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The Beheading

After Lancelot defeats a dishonorable knight, a maiden requests the fallen knight’s head. She essentially puts Lancelot to the task of decapitating the knight he has just defeated. He is then torn between his desire to appease the lady, and his desire to satisfy his own, personal sense of justice (Lancelot’s personal sense of justice entails having mercy for his fallen foe). Feinstein recognizes this inner turmoil when she alludes to “Lancelot’s struggle as to how to keep both his promise to give the lady the head of the defeated knight and grant the defeated knight mercy, as is his custom.” In the end, Lancelot submits to the lady’s wishes, and this submission is central to the subordination/domination that defines male/female relations in this text.

This courtly dichotomy of submissiveness and dominance is integral to Feinstein’s interpretation and overall understanding of courtly romance, and beheading is one of the linchpins holding this dichotomy together. On the surface, the act of a man beheading another man (whether at the behest of a woman or not) would seem to be an immediate expression of masculine power, but this is not how beheading functions in Chrétien’s narrative. Rather, it functions as an example of the lengths to which Lancelot will go to appease a lady.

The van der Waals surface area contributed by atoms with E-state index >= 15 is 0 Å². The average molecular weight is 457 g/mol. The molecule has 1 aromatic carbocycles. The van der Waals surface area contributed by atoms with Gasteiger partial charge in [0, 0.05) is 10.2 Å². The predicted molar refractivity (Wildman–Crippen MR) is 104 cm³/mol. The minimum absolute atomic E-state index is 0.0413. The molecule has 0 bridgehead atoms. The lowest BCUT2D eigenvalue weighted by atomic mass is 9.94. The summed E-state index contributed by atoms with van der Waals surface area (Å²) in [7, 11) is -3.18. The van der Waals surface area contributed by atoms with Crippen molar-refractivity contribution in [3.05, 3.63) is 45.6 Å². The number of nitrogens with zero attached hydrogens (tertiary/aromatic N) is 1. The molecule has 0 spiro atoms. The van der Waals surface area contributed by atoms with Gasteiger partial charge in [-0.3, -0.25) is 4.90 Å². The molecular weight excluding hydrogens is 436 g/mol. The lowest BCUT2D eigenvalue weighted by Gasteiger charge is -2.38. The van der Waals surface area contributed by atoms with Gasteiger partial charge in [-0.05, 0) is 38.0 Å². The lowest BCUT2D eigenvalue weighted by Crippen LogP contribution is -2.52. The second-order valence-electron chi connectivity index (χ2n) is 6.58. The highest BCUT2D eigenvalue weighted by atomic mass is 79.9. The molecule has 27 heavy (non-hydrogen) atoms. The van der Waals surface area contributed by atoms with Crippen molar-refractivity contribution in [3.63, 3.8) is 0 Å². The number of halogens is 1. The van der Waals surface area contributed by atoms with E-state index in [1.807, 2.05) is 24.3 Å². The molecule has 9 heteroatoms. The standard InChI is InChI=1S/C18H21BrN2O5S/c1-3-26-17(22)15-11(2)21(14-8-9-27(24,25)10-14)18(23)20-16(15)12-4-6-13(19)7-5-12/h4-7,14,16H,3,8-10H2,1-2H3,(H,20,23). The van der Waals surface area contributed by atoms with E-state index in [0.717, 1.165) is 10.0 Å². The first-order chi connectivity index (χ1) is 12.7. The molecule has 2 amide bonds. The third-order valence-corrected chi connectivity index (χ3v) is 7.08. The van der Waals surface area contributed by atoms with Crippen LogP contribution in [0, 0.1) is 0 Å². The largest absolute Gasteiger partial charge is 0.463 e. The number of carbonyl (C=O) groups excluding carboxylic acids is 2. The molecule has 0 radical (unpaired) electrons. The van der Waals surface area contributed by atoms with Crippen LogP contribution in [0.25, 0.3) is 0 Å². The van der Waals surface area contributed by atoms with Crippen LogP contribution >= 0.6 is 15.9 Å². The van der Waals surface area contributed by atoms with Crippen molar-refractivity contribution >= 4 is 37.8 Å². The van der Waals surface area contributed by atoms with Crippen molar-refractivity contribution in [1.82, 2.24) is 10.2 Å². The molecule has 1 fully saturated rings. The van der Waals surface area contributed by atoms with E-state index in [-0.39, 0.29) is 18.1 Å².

According to Feinstein, “Chrétien’s use of beheading as closure becomes identified with issues of control or authority not as they refer to male rule, but as they relate specifically to women. . .In Chrétien’s romance, love is defined and controlled by women.” In Knight of the Cart, Lancelot is ultimately submissive to the wishes of every lady he comes across, and this is especially true of Guinevere. Their courtly love, and courtly love in general for that matter, is defined by this fundamental relationship of subordination and domination. Again, this notion of female dominion is not limited to the text. Male to female subordination saturates the courtly romance genre on both sides, appearing both on and off the page.

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In courtly culture we see men (be them courtly poets, lovers, or fictional characters) transition from the dominant role to the submissive role. We also see women transition from the submissive role to the dominant role. The understanding of courtly love as a masochistic contract is also noteworthy in this instance, as it constitutes a social space with very specific rules. These rules are very much an inversion of the norms of medieval gender relations. In short, because courtly love emulates the crucial elements of the sadomasochistic ritual, it is essential to regard courtly romance literature as part of the cultural history of sadomasochism.

So we return to the text, to that bridge of sharpened steel where pain and pleasure become one:

Love, which led and guided him,
Comforted and healed him at once
And made his suffering a pleasure